There’s no denying that cans are more convenient than bottles. Cans are lighter, less breakable, and they’re also better for the environment. But canned beers come with a stigma–that they all taste metallic and are, therefore, inferior to bottled brews. This may have been the case when canned beers were first introduced in 1935, but both brewing and canning technologies have come a long way since then, right?
There are now a growing number of canned suds that satisfy. Even Samuel Adams began canning their brews in 2013, paving the way for smaller craft breweries to follow the trend. But now when you go into your local beverage center, you might see a wall of beer which all look similar–which includes the less-tasty offerings from the big brewers. In fact, some of the big guys are now masking their mediocre beer with a craft-style can design (we’re looking at you, Anheuser-Busch). So without further ado, here are the 15 best canned beers.
Southern Star Bombshell Blonde
Southern Star Brewing has more than a few great canned beers, but none of them are better than their Bombshell Blonde Ale. It’s brewed with rahr special pale vienna malt and sterling hops that blend together for a smooth and creamy body. This blondie is light and just a tad bit fruity, and is as refreshing as putting your face in a pale of ice water–drinking this is a better idea, though.
8-Bit Pale Ale is made with galaxy hops and has a slightly tropical flavor that is a great introduction to Tallgrass Brewing. We have no idea why they named it 8-Bit Pale Ale, but the can’s graphic design is worth the purchase alone. You’ll buy it for the can, but you’ll come back for the brew contained within. A brew that tastes out of this world.
Abita Purple Haze
The first thing I think about when I hear “Purple Haze” is Jimi Hendrix, and that’s the reason I originally picked up a pack of Abita’s Purple Haze. It’s brewed with raspberry puree that is expertly added after filtration, which gives this wheat beer a fruity aroma and sweet taste, as well as a slightly purple coloration. Pair it with any barbecue for ultimate enjoyment.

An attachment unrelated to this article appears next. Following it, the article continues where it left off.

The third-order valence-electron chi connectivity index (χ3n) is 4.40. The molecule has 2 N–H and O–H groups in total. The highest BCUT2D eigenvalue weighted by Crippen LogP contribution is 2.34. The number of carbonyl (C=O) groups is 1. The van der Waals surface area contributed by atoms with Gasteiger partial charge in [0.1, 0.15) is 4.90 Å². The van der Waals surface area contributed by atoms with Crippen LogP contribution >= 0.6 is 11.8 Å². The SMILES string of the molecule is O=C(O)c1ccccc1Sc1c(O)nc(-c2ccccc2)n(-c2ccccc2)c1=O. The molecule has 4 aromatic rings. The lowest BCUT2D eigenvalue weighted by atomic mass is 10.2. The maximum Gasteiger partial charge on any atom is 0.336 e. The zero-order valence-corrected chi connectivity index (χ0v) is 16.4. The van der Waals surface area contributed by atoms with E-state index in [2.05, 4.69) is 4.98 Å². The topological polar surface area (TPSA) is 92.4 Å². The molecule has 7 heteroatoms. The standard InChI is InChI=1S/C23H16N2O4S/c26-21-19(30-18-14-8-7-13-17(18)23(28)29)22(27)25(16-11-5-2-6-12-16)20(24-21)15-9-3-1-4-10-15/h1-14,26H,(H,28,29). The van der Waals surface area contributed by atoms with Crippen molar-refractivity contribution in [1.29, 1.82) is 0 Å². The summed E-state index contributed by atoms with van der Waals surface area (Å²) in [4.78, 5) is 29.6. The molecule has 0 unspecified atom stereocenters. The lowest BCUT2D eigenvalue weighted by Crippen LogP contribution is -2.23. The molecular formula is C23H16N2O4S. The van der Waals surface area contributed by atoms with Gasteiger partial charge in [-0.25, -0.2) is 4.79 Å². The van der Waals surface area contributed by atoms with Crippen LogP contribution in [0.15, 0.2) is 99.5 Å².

Half Acre Akari Shogun
Sporting one of the most impressively designed cans in the beer industry is Half Acre’s Akari Shogun. This brew is all about the citrus, with flavors of orange, lemon and grapefruit that are brought out by its carbonation, which is slightly above average. A wheat and slightly nutty flavor follows the citrus, pleasing the palate more than words can describe.
The Alchemist Heady Topper
Heady Topper is like the Kevin Durant of beers–you’re going to go to it over and over again because you know it’s not going to let you down. If you like overpowered hoppy brews, then Heady Topper is definitely for you. With tastes of tropical fruit, honey and citrus, you won’t find another can of beer more satisfying than this.
Santan Mr. Pineapple
Santan Brewing knows how to quench your thirst, and it’s probably because they’re located in Arizona. They called this “Mr. Pineapple” for an obvious reason–the pineapple juice that’s added to it. The fruitiness compliments its wheat base in a unique way that you just have to experience to truly appreciate.
Oskar Blues Ten Fidy